In 2006 it was reported that from 2007 until 2010, the German Grand Prix would be shared between the Nürburgring (former home of the European Grand Prix) and the Hockenheimring. The former would hold the races in 2007 and 2009 and the latter in 2008 and 2010. However, the name for the 2007 Grand Prix was later changed. While it was originally intended to be the German Grand Prix, the Nürburgring currently lists the 2007 event as "Großer Preis von Europa" (European Grand Prix).
Only includes World Championship events
|Number of wins||Driver||Achieved|
|4||Michael Schumacher||1995, 2002, 2004, 2006|
|3||Juan Manuel Fangio||1954, 1956, 1957|
|Jackie Stewart||1968, 1971, 1973|
|Nelson Piquet||1981, 1986, 1987|
|Ayrton Senna||1988, 1989, 1990|
|2||Alberto Ascari||1951, 1952|
|Tony Brooks||1958, 1959|
|John Surtees||1963, 1964|
|Jacky Ickx||1969, 1972|
|Nigel Mansell||1991, 1992|
|Alain Prost||1984, 1993|
|Gerhard Berger||1994, 1997|
A pink background indicates an event which was not part of the Formula One World Championship.
A cream background indicates an event which was part of the pre-war European Championship.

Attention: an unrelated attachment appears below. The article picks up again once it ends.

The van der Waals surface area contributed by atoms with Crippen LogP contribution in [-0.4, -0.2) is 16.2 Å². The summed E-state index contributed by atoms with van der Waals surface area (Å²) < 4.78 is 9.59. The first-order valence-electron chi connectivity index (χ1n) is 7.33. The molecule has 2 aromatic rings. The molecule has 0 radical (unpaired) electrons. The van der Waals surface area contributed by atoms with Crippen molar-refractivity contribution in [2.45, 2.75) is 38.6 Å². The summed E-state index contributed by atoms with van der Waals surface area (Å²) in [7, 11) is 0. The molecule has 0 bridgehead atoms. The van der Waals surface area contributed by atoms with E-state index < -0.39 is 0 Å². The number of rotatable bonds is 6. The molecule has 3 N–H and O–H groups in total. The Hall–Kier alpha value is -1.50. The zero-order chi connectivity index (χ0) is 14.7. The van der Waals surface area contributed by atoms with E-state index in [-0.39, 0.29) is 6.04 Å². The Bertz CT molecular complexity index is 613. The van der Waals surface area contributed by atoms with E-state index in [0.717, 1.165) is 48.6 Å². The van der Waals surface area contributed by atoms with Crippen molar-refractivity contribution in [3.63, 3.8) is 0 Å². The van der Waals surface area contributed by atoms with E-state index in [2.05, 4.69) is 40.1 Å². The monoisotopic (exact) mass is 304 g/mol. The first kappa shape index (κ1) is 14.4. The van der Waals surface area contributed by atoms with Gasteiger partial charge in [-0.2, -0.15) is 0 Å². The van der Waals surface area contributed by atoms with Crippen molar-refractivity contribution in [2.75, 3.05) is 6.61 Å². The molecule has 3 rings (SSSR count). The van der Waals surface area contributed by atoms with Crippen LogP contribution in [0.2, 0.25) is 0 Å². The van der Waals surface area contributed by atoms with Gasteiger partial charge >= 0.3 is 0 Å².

|2003||Juan Pablo Montoya||Williams-BMW||Hockenheimring||Report|
|1960||Joakim Bonnier||Porsche||Nürburgring Südschleife||Formula 2 event|
|1959||Tony Brooks||Ferrari||AVUS Berlin||Report|
|1957||Juan Manuel Fangio||Maserati||Nürburgring||Report|
|1956||Juan Manuel Fangio||Ferrari||Nürburgring||Report|
|1954||Juan Manuel Fangio||Mercedes-Benz||Nürburgring||Report|
|1950||Alberto Ascari||Ferrari||Nürburgring||Formula 2 event|
|1936||Bernd Rosemeyer||Auto Union||Nürburgring||Report|
|1935||Tazio Nuvolari||Alfa Romeo||Nürburgring||Report|
|1934||Hans Stuck||Auto Union||Nürburgring||Report|
|1932||Rudolf Caracciola||Alfa Romeo||Nürburgring||Report|
|1928|| Rudolf Caracciola |
|1926||Rudolf Caracciola||Mercedes-Benz||AVUS Berlin||Report|